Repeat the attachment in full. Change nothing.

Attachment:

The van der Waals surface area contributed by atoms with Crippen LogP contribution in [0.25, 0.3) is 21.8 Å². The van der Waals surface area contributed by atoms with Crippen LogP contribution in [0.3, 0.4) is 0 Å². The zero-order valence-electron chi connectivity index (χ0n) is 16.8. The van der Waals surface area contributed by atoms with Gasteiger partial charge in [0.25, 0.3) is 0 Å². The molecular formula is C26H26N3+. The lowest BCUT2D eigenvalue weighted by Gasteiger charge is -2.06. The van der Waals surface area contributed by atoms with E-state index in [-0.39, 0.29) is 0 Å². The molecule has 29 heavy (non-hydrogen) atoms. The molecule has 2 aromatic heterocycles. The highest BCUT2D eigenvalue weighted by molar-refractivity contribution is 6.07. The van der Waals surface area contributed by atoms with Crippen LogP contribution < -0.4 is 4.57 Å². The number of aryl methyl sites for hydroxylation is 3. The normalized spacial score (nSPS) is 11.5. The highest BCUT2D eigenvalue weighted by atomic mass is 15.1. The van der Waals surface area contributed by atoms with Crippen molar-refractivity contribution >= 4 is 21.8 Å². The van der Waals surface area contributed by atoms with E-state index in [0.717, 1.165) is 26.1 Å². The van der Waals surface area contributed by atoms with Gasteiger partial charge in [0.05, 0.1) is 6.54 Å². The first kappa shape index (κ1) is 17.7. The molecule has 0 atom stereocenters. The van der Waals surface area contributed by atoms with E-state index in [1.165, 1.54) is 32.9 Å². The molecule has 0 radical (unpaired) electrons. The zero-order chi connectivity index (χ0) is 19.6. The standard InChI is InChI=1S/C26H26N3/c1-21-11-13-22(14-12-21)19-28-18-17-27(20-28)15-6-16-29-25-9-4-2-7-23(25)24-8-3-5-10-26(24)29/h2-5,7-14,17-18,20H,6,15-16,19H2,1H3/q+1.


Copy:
The van der Waals surface area contributed by atoms with Crippen LogP contribution in [0.25, 0.3) is 21.8 Å². The van der Waals surface area contributed by atoms with Crippen LogP contribution in [0.3, 0.4) is 0 Å². The zero-order valence-electron chi connectivity index (χ0n) is 16.8. The van der Waals surface area contributed by atoms with Gasteiger partial charge in [0.25, 0.3) is 0 Å². The molecular formula is C26H26N3+. The lowest BCUT2D eigenvalue weighted by Gasteiger charge is -2.06. The van der Waals surface area contributed by atoms with E-state index in [-0.39, 0.29) is 0 Å². The molecule has 29 heavy (non-hydrogen) atoms. The molecule has 2 aromatic heterocycles. The highest BCUT2D eigenvalue weighted by molar-refractivity contribution is 6.07. The van der Waals surface area contributed by atoms with Crippen LogP contribution < -0.4 is 4.57 Å². The number of aryl methyl sites for hydroxylation is 3. The normalized spacial score (nSPS) is 11.5. The highest BCUT2D eigenvalue weighted by atomic mass is 15.1. The van der Waals surface area contributed by atoms with Crippen molar-refractivity contribution >= 4 is 21.8 Å². The van der Waals surface area contributed by atoms with E-state index in [0.717, 1.165) is 26.1 Å². The van der Waals surface area contributed by atoms with Gasteiger partial charge in [0.05, 0.1) is 6.54 Å². The first kappa shape index (κ1) is 17.7. The molecule has 0 atom stereocenters. The van der Waals surface area contributed by atoms with E-state index in [1.165, 1.54) is 32.9 Å². The molecule has 0 radical (unpaired) electrons. The zero-order chi connectivity index (χ0) is 19.6. The standard InChI is InChI=1S/C26H26N3/c1-21-11-13-22(14-12-21)19-28-18-17-27(20-28)15-6-16-29-25-9-4-2-7-23(25)24-8-3-5-10-26(24)29/h2-5,7-14,17-18,20H,6,15-16,19H2,1H3/q+1.